First, we compared the results of three different methods for assessing evolutionary models: PGLS (R packages ‘ape’ and ‘nlme’38,39), maximum likelihood estimation (‘fitContinuous’ in R package ‘Geiger’40) and PLMMs fitted with the MCC tree transformed under different models of evolution in ‘Geiger’. We used data on raw trait values so that equivalent models could be implemented with all techniques, and selected best-fit models for each method using Akaike information criterion values (Supplementary Table 7). Second, given that (1) all methods gave similar results and (2) ASReml-R is the only technique that allows repeated measurement of lineages, we examined best-fit models of evolution in main analyses (closest relatives and all lineages) using PLMMs with the same fixed and random effects as analysis 2.1.

We found that divergence in ecological traits followed a Brownian motion model of evolution; thus for these traits the assumption of Brownian motion evolution in PLMMs was valid. However, the best-fit model for song evolution was Ornstein–Uhlenbeck, suggesting that bounded evolution might have influenced our results. We therefore accounted for the evolutionary model that best explained song divergence using PLMMs. This had no effect on the results of analyses on closest relatives (Supplementary Table 9) or all lineages (Supplementary Table 27). To examine whether song convergence was explained by increased constraints on song divergence in sympatry, we used multiple-response PLMMs with two phylogenetic covariance matrices fitted, one for sympatric lineages and one for allopatric lineages. This allowed us to fit different models of evolution for allopatric and sympatric comparisons. We linked allopatric comparisons to a phylogenetic covariance matrix formed from the MCC tree after it had been transformed according to the best-fit model of evolution estimated using only data on allopatric lineages. Sympatric comparisons were linked to a different phylogenetic covariance matrix that had been constructed from the MCC tree transformed according to the best-fit model of evolution estimated only from data on sympatric lineages. Fixed and random effects were entered as in analysis 2.1. Incorporating the model of evolution that best explained divergence in song structure in allopatry and sympatry did not alter the conclusions of our main analyses (Supplementary Table 10).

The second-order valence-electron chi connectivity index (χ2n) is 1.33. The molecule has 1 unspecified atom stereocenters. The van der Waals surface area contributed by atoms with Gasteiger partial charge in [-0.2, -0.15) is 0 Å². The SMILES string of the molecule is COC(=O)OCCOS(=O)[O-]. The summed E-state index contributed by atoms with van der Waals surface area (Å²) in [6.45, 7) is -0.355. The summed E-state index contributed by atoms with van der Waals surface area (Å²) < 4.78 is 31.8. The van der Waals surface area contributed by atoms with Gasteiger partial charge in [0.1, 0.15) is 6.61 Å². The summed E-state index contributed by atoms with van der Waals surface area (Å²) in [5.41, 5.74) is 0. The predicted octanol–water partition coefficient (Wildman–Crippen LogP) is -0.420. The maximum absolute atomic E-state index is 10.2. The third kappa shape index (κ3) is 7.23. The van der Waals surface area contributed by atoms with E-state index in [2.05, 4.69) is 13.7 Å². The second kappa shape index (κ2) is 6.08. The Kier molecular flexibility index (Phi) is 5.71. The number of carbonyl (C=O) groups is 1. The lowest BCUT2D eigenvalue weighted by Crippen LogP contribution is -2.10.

Analysis 2.3. To investigate the sensitivity of our results to taxonomy, we re-ran analysis 2.1 excluding intraspecific lineages (Supplementary Tables 11–13).

Analysis 2.4. To test for character displacement in the earliest stages of divergence among closest relatives, we re-ran analysis 2.1 including only pairs of sister lineages and accounting for best-fit models of evolution (Supplementary Tables 14 and 15).

Analysis 2.5. To test for character displacement in the period of divergence showing apparent character displacement in Fig. 3, we re-ran analysis 2.1 including only those lineages <6 Myr (Supplementary Tables 16–18).

Analysis 3. To test for character displacement among all 350 ovenbird lineages, we ran models described in analysis 2.1 including pairwise comparisons between all lineages, excluding those between subfamilies, and controlling for best-fit model of trait evolution (Supplementary Tables 19–21).

Analysis 4. To investigate the sensitivity of our results to using range overlap as a binary variable (sympatry/allopatry), we re-ran models with the proportion of range overlap as a continuous variable (fixed effect; covariate), and controlling for best-fit model of trait evolution (Supplementary Tables 22–27 and Fig. 4).